So i'm pretty new to guitar. I have a problem with my guitar is out of tune when im fretting a string. I can tune every string exactly, but when i'm fretting it, it is out of tune. When i play the string normaly again, it is still in perfect tune. It is not all my string that is like that, but on the string with this problem, it is on every fret. Im no sure if i am an idiot or if there is something i can do about it.

  • 2
    Please consider posting a picture of you fretting a note.
    – Aaron
    Feb 10, 2022 at 19:58
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    this is probably an intonation issue. Possibly the action is too high. There are adjustments that can be done at home if it is e.g. an electric guitar with adjustable saddles. There are many posts about intonation (search "guitar intonation" in the music stack search bar above.
    – Yorik
    Feb 10, 2022 at 19:58
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    If you're very new to guitar, it's possible that you're pressing too hard to fret each note. If that's not the problem, the next likely issue is intonation, especially if it's just one string that you have the problem on! Check by comparing the 12th fret harmonic to the fretted 12th fret. If there's a difference in the two pitches, you need a setup. Feb 10, 2022 at 20:03
  • 3
    Is this a steel-string, nylon, acoustic or electric? The issue is going to be similar in cause, but the fix is going to be different.
    – Tetsujin
    Feb 10, 2022 at 20:14
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    We need a lot more detail about the guitar. With that, it'll probably be re-opened.
    – Tim
    Feb 11, 2022 at 11:56

2 Answers 2


This is a common challenge with beginning guitarists. From most likely to less likely:

  • you put your finger halfway between frets, instead of close to the blocking fret, requiring you to push harder
  • your finger unintentionally pulls the string sideways
  • your finger just pushes the string more than necessary
  • your guitar has a high action, because of poor build tolerances
  • your guitar needs to be adjusted (action and/or intonation)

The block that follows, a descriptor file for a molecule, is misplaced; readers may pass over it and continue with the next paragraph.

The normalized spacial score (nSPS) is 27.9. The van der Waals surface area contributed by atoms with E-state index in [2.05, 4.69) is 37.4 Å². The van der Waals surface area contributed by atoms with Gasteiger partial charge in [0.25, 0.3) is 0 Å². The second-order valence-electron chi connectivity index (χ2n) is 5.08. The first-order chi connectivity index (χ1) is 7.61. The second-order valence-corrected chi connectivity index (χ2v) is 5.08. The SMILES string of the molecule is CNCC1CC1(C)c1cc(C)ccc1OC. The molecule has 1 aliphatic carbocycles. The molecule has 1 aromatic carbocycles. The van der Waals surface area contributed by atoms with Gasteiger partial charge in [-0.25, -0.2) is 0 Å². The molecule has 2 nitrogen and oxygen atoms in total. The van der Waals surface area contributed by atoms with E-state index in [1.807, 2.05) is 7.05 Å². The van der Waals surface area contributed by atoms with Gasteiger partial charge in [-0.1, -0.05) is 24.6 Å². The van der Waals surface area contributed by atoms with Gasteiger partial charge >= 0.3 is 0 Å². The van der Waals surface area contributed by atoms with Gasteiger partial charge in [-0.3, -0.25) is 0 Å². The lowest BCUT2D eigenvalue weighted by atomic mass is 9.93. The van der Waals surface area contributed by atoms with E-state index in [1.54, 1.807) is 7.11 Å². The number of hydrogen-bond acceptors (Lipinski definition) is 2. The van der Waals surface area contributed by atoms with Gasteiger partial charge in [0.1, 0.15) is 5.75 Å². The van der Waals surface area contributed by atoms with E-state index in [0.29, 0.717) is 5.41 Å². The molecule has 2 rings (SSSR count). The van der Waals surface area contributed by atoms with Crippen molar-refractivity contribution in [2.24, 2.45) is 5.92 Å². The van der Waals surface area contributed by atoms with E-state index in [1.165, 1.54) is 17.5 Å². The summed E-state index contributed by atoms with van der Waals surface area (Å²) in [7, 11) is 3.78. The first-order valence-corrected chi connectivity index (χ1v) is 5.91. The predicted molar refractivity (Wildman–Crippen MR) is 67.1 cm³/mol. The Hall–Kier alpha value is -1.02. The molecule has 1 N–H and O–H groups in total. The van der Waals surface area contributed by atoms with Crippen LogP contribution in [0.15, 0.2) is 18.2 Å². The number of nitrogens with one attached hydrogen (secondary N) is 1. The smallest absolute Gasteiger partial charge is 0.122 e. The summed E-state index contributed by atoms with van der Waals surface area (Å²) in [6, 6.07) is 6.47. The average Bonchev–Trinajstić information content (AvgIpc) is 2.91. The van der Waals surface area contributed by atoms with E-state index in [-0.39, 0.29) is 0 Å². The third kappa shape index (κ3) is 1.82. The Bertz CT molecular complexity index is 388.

• your open string is actually also out of tune (within equal temperament tuning), but it is less noticeable in that particular chord or interval.

I guess what I am saying is: first examine your technique, before questioning the instrument. (Not all strings are equally sensitive to this stretching, which could explain why you only notice it on some).

  • "you put your finger halfway between frets, instead of close to the blocking fret, requiring you to push harder": geometrically, the farther the finger is from the midpoint between frets, the more stretched the string will be. Why would putting the finger near the midpoint require more force?
    – phoog
    Feb 11, 2022 at 7:06
  • Not sure, but I think because you need a lot less displacement when close to the fret. Feb 11, 2022 at 7:15
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    @phoog because it's the pressure on the fret that you play that counts, and placing your finger halfway between frets puts half of the pressure on nut-side fret where it is useless so you have to press harder. It is true that pressing at middle stretches the string more for the same force, but the idea is to stretch the string as little as possible so that the note doesn't go sharp.
    – ojs
    Feb 11, 2022 at 11:27
  • @ojs that can only be true if you don't push the string all the way down to the fingerboard. If the string touches the fingerboard then it will be stretched more when the finger is closer to one fret or the other.
    – phoog
    Feb 11, 2022 at 22:10
  • @phoog on the other hand you don't need to push the string to the fingerboard to play without buzz if you put your finger next to fret.
    – ojs
    Feb 11, 2022 at 22:24

Two basic reasons come to mind.

First to check is the guitar's intonation. That's checking whether the 12th fret is where it should be. Sounds daft, but the position of the bridge, or saddle, is exactly te same distance from the 12th fret as the 12th fret is from the nut. Sounds complex, as the 12th fret cannot be moved!

However, the bridge or saddle can be, and by comparing the 12th fret harmonic pitch to the 12th fret fretted note - which ought to be the same - the string can be what we call intonated.

Second - the guitar's action - the height the string is from the fretboard - may be way too high. This will show itself in the fretted note always being too sharp.That's due to the string needing to be pressed too hard, stretching it thus making it sound too high in pitch.Answer would bee to lower the bridge and/or change the curvature of the neck, by adjusting the trussrod.

A lot of the solutions need experience, so a trip to a luthier is advised unless you're brave, foolhardy or experienced.

Another simple, common problem most of us have is just that we press down too hard. Maye the strings are too heavy, causing this to be necessary, but often, we press them too hard anyway.Or bend them sideways while doing just that.

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